When It’s Come True: 20/25. Over the past 25 years it seems the Academy has believed that Best Director and Best Picture Oscars go hand-in-hand. In 1987, four of the five Best Picture nominees had its director nominated, including the eventual winner The Last Emporer and its director Bernardo Bertolucci. In 1988, only three of the Best Picture nominees had nominated directors, but the odds were still in the favor of Barry Levinson and Rain Man. Then, from 1990 to 1997, a Best Director win guaranteed a Best Picture win. Beginning with Oscar’s still-criticized decision to reward Kevin Costner and Dances with Wolves over Martin Scorsese and Goodfellas in 1990, the tradition carried on through with Jonathan Demme and Silence of the Lambs (1991), Clint Eastwood and Unforgiven (1992), Steven Spielberg and Schindler’s List (1993), Robert Zemeckis and Forrest Gump (1994) Mel Gibson and Braveheart (1995), Anthony Minghella and The English Patient (1996) and James Cameron and Titanic (1997). Eventually Sam Mendes and American Beauty closed out the ’90s Oscar tradition of Best Director and Best Picture wins in 1999. The early 2000s saw less of the Best Director and Best Picture Oscar combo pack, but it still was in the majority thanks to Ron Howard and A Beautiful Mind (2001); Peter Jackson and The Lord of the Rings: Return of the King (2003); Clint Eastwood and Million Dollar Baby (2004); Martin Scorsese (finally!) and The Departed (2006); Joel and Ethan Coen and No Country For Old Men (2007); Danny Boyle and Slumdog Millionaire (2008); Kathryn Bigelow and The Hurt Locker (2009); and Tom Hooper and The King’s Speech (2010).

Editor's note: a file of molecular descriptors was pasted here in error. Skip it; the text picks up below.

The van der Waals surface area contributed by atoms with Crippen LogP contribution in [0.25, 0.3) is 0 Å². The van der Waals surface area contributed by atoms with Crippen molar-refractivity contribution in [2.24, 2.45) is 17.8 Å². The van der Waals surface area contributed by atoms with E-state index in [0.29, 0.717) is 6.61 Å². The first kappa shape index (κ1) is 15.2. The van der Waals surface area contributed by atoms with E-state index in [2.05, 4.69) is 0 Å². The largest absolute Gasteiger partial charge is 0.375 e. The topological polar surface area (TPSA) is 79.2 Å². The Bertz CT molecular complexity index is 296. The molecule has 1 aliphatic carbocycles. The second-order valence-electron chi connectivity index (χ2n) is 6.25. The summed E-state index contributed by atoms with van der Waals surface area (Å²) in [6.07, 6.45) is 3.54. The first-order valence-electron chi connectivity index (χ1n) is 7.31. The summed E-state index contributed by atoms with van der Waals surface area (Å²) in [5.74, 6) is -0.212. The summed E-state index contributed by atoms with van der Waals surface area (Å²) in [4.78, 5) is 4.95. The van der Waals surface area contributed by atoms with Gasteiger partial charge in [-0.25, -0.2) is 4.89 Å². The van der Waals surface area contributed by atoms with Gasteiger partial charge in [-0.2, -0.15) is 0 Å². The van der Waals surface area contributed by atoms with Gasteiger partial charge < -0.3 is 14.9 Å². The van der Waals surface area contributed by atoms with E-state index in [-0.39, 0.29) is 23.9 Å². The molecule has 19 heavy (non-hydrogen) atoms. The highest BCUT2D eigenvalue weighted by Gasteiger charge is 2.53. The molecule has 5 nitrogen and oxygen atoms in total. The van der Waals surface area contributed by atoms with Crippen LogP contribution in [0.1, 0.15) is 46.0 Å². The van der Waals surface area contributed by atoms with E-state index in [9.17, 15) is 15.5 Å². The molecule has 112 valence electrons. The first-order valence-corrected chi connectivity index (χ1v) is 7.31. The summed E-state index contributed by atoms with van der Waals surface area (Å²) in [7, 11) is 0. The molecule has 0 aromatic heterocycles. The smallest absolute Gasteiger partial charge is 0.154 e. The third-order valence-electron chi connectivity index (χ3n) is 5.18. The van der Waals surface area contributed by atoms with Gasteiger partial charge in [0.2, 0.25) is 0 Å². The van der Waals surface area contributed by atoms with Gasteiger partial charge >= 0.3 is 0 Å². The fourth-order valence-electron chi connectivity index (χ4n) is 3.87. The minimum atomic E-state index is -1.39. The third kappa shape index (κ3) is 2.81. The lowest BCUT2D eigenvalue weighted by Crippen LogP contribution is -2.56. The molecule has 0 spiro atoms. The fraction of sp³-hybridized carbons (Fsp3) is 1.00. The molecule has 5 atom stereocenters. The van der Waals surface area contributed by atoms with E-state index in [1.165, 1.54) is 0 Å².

When It Hasn’t Come True: 5/25. Five directors became the exception to the Oscar rule when they won an Oscar but their films did not emerge the Best Picture winner. In 1989, Oliver Stone was named Best Director for his work on the harrowing war drama Born on the Fourth of July, but the film ultimately lost to the sentimental favorite Driving Miss Daisy. In 2000, Steven Soderbergh won for his stylistic work on the drug saga Traffic, but the Academy was more entertained by Gladiator and then in 2003 controversial director Roman Polanski was rewarded for his work behind the camera for the Holocaust drama The Pianist, but thoroughly modern musical Chicago razzle-dazzled its way to winning Best Picture. While those Director/Picture choices have often been debated, they don’t compare to 1998 and 2005, the two years that mark the most contended Director/Picture winners in Oscar history. In 1998, Steven Spielberg earned his second Best Director Oscar for transporting moviegoers to the front line of battle in the intense, gut-wrenching war drama Saving Private Ryan, but the film lost, in a most-controversial manner, to fluffier fare, the period comedy Shakespeare in Love. Oscar stunners reared its head again in 2005 when Ang Lee won Best Director for his work on the sweeping love story Brokeback Mountain, but the groundbreaking film lost to dark horse racial drama Crash.